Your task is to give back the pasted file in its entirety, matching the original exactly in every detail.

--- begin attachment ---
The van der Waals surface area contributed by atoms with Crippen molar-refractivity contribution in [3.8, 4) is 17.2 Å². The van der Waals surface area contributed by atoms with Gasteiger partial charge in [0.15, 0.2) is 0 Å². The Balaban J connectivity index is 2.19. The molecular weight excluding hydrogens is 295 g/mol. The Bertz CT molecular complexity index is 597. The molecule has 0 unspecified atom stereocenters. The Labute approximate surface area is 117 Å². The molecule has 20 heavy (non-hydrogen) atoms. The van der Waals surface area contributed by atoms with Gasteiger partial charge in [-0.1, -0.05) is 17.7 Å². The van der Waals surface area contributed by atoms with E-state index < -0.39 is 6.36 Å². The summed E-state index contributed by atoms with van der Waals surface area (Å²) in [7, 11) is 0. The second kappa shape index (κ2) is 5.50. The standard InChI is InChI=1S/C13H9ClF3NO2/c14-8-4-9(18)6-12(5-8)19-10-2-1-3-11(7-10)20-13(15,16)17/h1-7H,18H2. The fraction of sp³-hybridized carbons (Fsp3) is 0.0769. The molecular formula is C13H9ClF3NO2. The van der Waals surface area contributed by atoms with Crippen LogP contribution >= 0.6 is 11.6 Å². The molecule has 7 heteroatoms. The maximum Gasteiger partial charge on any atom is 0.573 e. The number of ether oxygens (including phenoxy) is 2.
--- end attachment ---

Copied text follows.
The van der Waals surface area contributed by atoms with Crippen molar-refractivity contribution in [3.8, 4) is 17.2 Å². The van der Waals surface area contributed by atoms with Gasteiger partial charge in [0.15, 0.2) is 0 Å². The Balaban J connectivity index is 2.19. The molecular weight excluding hydrogens is 295 g/mol. The Bertz CT molecular complexity index is 597. The molecule has 0 unspecified atom stereocenters. The Labute approximate surface area is 117 Å². The molecule has 20 heavy (non-hydrogen) atoms. The van der Waals surface area contributed by atoms with Gasteiger partial charge in [-0.1, -0.05) is 17.7 Å². The van der Waals surface area contributed by atoms with E-state index < -0.39 is 6.36 Å². The summed E-state index contributed by atoms with van der Waals surface area (Å²) in [7, 11) is 0. The second kappa shape index (κ2) is 5.50. The standard InChI is InChI=1S/C13H9ClF3NO2/c14-8-4-9(18)6-12(5-8)19-10-2-1-3-11(7-10)20-13(15,16)17/h1-7H,18H2. The fraction of sp³-hybridized carbons (Fsp3) is 0.0769. The molecular formula is C13H9ClF3NO2. The van der Waals surface area contributed by atoms with Crippen LogP contribution >= 0.6 is 11.6 Å². The molecule has 7 heteroatoms. The maximum Gasteiger partial charge on any atom is 0.573 e. The number of ether oxygens (including phenoxy) is 2.